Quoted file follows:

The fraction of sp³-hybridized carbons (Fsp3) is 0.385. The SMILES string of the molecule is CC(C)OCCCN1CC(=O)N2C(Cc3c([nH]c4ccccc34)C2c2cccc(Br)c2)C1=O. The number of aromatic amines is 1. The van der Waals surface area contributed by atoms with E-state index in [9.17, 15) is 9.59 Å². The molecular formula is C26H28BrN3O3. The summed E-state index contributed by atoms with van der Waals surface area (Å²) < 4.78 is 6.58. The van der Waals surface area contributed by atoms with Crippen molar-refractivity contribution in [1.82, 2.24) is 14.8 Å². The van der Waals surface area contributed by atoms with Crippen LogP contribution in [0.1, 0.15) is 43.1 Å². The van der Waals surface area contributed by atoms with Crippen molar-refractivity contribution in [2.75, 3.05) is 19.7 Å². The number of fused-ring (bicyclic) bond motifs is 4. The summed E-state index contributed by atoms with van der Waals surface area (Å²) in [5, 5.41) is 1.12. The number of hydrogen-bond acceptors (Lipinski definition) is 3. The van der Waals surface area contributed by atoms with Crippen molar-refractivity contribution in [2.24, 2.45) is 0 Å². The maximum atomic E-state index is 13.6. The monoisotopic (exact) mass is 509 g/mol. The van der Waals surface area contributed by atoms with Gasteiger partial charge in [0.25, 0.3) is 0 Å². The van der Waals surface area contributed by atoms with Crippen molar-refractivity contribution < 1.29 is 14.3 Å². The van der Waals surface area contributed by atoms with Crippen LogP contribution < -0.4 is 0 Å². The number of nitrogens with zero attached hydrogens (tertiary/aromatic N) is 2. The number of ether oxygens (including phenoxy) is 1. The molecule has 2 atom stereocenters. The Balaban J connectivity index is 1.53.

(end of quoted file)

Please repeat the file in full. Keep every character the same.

The fraction of sp³-hybridized carbons (Fsp3) is 0.385. The SMILES string of the molecule is CC(C)OCCCN1CC(=O)N2C(Cc3c([nH]c4ccccc34)C2c2cccc(Br)c2)C1=O. The number of aromatic amines is 1. The van der Waals surface area contributed by atoms with E-state index in [9.17, 15) is 9.59 Å². The molecular formula is C26H28BrN3O3. The summed E-state index contributed by atoms with van der Waals surface area (Å²) < 4.78 is 6.58. The van der Waals surface area contributed by atoms with Crippen molar-refractivity contribution in [1.82, 2.24) is 14.8 Å². The van der Waals surface area contributed by atoms with Crippen LogP contribution in [0.1, 0.15) is 43.1 Å². The van der Waals surface area contributed by atoms with Crippen molar-refractivity contribution in [2.75, 3.05) is 19.7 Å². The number of fused-ring (bicyclic) bond motifs is 4. The summed E-state index contributed by atoms with van der Waals surface area (Å²) in [5, 5.41) is 1.12. The number of hydrogen-bond acceptors (Lipinski definition) is 3. The van der Waals surface area contributed by atoms with Crippen molar-refractivity contribution in [2.24, 2.45) is 0 Å². The maximum atomic E-state index is 13.6. The monoisotopic (exact) mass is 509 g/mol. The van der Waals surface area contributed by atoms with Gasteiger partial charge in [0.25, 0.3) is 0 Å². The van der Waals surface area contributed by atoms with Crippen molar-refractivity contribution < 1.29 is 14.3 Å². The van der Waals surface area contributed by atoms with Crippen LogP contribution < -0.4 is 0 Å². The number of nitrogens with zero attached hydrogens (tertiary/aromatic N) is 2. The number of ether oxygens (including phenoxy) is 1. The molecule has 2 atom stereocenters. The Balaban J connectivity index is 1.53.